25. 4 out of 5

    Emily P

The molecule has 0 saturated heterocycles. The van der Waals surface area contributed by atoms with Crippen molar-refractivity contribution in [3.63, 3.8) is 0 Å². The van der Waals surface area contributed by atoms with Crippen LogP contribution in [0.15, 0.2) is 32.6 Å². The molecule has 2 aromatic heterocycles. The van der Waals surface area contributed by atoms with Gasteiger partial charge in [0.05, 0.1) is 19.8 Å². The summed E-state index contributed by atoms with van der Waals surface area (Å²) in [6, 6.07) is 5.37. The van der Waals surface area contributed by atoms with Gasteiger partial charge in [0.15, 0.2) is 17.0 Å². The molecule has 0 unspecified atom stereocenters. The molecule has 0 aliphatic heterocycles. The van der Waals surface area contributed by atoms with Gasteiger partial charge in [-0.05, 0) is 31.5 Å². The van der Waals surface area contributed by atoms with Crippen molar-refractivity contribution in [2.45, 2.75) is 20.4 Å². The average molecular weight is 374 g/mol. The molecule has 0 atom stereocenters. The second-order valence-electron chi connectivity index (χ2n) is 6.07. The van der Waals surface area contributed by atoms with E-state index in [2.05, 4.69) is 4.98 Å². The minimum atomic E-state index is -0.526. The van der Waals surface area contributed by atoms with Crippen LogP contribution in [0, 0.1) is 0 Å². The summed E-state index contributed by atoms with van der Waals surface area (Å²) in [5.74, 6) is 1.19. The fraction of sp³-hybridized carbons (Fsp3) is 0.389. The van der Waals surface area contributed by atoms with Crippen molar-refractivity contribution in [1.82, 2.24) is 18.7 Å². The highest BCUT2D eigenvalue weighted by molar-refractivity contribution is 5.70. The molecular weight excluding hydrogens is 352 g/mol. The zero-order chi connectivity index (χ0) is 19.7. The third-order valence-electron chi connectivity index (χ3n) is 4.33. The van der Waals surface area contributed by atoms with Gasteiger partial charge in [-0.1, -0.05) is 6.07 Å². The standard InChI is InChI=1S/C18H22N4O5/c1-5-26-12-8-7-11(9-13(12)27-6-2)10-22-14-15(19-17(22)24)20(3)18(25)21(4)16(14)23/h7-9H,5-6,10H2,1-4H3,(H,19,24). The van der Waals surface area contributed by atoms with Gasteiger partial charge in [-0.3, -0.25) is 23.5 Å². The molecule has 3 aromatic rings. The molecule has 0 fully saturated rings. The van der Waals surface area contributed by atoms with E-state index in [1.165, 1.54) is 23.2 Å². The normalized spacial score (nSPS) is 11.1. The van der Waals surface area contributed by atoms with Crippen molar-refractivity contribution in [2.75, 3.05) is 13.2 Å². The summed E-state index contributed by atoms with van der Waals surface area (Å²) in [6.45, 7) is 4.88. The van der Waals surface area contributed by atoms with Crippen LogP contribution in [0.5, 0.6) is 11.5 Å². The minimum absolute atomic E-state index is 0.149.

Alright, I am only giving this 5 stars because there's not more! I think this book is long overdue and brings to light many of the questions we all have about talking about God and faith in the world we live in. Jonathan weaves together stories of his upbringing as a pastor's kid, adult with questions and issues like us all, and the stories of those who have been alienated or excluded from knowing Jesus because of His followers' ineptitude or shortcomings. If you believe in anything, you ought t Alright, I am only giving this 5 stars because there's not more! I think this book is long overdue and brings to light many of the questions we all have about talking about God and faith in the world we live in. Jonathan weaves together stories of his upbringing as a pastor's kid, adult with questions and issues like us all, and the stories of those who have been alienated or excluded from knowing Jesus because of His followers' ineptitude or shortcomings. If you believe in anything, you ought to be able to articulate it, yes? If you want to do so, this book is for you. From linguistic studies, research on the power of prayer, conflicts as to how/why the state of religion is what it is to everything in between, Jonathan gives a well-balanced challenge to us all-- start from scratch and learn as much about God as you can, THEN share about your faith and what it means to you. Don't shy away from tough conversations or give in to the pressure of those who believe differently than you--use that opportunity to learn--and perhaps we will see that the end result is exactly what God asked of us: to grow the Kingdom by loving one another. This is a timely, well thought out collection of thoughts that will call you out, make you sad, encourage you with hope, and explain some of the real reasons we're not always ready or able to share about who God is to us. Of course, you don't have to agree with everything in order to weigh its value in a conversation. Don't be afraid to talk about God. Re-calibrate, restore and redeem words that we've forgotten or neglected. Read the Scriptures and understand the context. I read so much that occasionally books can seem similar, but this is not the case for "Learning To Speak God from Scratch." Starkly original, it feels like you're having a coffee conversation with someone much older than his years, yet wise beyond them. I looked so forward to reading this each evening that I am now saddened that I've finished it and (until I get his other work) there won't be any new moments to share with my honest friend Jonathan. I am seeking out his other books and will continue to recommend this read to family and friends. I received an ARC copy from Convergent books. All opinions are my own.